NC Ag Commissioner Steve Troxler explains that NCDA works with USDA to inspect agricultural goods leaving the country from North Carolina:
“There is a component of agricultural exports that often get over looked, those are Phytosanitary certificates. We work with USDA on issuing these.”
Increasing ag exports is good for the overall North Carolina economy according to Troxler:
“We are booming with our exports. It’s a good thing for farmers, it’s a good thing for North Carolina.”
Troxler outlines some of the ag products that leave the state, and the country, all requiring inspection to the recipient country’s standards:
“If it weren’t for our agricultural exports, we would have a big surplus of all the products we are producing in North Carolina. These export opportunities are lumber, cotton, tobacco, nursery plants, soybeans, corn… even the sweet potato industry has grown to be number one because we are exporting so many products. All of these products require Phytosanitary certificates.”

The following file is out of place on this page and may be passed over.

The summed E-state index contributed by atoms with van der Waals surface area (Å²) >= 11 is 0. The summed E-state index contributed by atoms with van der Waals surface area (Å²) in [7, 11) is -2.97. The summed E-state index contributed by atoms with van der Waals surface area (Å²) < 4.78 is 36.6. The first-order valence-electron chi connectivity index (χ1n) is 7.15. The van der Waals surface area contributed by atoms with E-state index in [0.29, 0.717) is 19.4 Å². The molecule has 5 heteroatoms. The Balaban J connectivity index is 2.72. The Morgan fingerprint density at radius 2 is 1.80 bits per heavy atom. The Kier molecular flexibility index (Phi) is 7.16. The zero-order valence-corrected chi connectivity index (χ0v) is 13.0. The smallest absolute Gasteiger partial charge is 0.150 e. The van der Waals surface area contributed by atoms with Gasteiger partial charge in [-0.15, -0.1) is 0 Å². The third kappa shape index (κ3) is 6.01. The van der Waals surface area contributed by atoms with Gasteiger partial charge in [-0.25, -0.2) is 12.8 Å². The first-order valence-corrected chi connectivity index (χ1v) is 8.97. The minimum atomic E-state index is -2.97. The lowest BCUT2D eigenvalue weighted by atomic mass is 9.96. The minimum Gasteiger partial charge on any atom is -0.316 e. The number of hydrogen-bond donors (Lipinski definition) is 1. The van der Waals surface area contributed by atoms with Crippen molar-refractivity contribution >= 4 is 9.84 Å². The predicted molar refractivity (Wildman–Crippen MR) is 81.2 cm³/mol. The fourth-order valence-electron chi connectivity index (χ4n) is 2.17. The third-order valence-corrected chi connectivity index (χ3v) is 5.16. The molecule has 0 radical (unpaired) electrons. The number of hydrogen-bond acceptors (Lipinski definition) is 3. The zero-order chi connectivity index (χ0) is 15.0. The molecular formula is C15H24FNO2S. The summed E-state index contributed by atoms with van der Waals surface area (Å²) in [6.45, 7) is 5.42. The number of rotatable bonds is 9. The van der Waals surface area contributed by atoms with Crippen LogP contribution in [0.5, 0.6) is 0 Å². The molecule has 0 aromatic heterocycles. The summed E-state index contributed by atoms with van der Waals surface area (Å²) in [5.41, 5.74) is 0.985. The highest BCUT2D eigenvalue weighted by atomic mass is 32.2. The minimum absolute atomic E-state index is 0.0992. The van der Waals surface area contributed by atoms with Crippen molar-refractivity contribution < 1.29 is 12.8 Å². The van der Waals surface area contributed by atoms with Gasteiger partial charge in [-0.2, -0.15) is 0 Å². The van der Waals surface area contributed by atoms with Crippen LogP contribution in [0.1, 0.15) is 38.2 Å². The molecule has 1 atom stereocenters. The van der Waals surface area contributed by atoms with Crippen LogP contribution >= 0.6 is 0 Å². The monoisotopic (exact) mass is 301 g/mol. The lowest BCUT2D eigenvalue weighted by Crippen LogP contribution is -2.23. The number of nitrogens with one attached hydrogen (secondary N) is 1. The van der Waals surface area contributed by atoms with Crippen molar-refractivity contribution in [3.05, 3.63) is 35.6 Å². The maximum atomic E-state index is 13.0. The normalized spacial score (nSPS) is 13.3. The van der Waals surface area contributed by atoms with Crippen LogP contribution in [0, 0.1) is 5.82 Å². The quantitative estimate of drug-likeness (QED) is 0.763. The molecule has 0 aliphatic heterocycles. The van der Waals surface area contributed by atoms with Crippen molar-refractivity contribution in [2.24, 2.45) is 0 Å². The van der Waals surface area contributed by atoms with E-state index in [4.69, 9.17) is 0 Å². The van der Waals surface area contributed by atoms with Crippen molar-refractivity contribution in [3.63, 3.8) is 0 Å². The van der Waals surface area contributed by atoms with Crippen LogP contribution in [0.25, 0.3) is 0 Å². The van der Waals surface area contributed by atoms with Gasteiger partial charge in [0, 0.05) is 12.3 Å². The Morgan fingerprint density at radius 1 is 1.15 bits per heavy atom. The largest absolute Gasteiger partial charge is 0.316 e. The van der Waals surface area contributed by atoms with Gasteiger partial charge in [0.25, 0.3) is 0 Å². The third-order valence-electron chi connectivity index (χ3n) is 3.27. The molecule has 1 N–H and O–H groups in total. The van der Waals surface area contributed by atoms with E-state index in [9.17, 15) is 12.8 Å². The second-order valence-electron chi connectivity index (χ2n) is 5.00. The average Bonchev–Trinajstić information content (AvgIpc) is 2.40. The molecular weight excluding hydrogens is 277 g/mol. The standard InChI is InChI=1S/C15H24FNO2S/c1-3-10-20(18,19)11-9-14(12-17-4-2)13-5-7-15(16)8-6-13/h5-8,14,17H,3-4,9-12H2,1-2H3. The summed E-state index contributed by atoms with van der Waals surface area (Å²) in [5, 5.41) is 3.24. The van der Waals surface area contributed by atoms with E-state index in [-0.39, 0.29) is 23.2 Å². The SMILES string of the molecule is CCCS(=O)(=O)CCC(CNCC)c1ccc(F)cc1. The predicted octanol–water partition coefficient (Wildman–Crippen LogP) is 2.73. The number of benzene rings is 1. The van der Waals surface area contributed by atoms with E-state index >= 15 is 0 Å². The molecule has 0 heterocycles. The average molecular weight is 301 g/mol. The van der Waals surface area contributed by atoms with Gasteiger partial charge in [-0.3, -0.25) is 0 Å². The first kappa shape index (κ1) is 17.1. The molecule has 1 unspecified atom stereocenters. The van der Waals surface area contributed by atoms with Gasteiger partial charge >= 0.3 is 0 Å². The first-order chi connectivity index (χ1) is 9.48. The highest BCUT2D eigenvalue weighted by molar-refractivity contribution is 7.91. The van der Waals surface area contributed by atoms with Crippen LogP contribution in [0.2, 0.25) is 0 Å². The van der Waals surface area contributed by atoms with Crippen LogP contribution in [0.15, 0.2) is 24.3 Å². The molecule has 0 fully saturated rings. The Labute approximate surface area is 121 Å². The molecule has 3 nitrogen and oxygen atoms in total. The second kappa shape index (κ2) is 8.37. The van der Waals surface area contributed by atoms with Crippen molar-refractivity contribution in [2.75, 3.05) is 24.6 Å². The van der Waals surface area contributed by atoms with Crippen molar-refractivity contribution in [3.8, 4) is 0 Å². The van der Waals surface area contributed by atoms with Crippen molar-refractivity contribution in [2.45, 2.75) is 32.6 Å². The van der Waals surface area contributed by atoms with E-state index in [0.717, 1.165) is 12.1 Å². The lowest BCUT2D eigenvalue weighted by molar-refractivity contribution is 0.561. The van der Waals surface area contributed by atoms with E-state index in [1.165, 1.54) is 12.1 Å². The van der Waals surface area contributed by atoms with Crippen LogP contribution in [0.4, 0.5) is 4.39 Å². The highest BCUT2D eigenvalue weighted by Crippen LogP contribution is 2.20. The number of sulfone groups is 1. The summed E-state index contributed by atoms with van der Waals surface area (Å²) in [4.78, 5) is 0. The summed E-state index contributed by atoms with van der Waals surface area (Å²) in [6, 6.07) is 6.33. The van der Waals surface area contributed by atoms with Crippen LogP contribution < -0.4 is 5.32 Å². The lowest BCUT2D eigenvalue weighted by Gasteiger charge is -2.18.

The owner of goods leaving the country may choose to have a certificate issued by North Carolina Department of agriculture at the farm or at the port before the goods leave the country.
A year after enduring massive floods, much of the Midwest faces a drought expanding in size and intensity, damaging crops and raising concerns about the threat of fire from fireworks as July 4 approaches. More on the dry temperatures from meteorologist Ariel Cohen at the Storm Prediction Center.
“In the southern plains and the southeastern US, a few more days of this is likely. It’s hard to pinpoint and exact end.”
The U.S. Department of Agriculture says farmers planted 96.4 million acres of corn this spring, up 5 percent from last year.It's the largest number of planted acres since 97 million in 1937. The revised estimate, based on early June farm surveys, is up from May's estimate of nearly 92 million acres. The USDA says farmers expect to make more profit from corn than other commodities.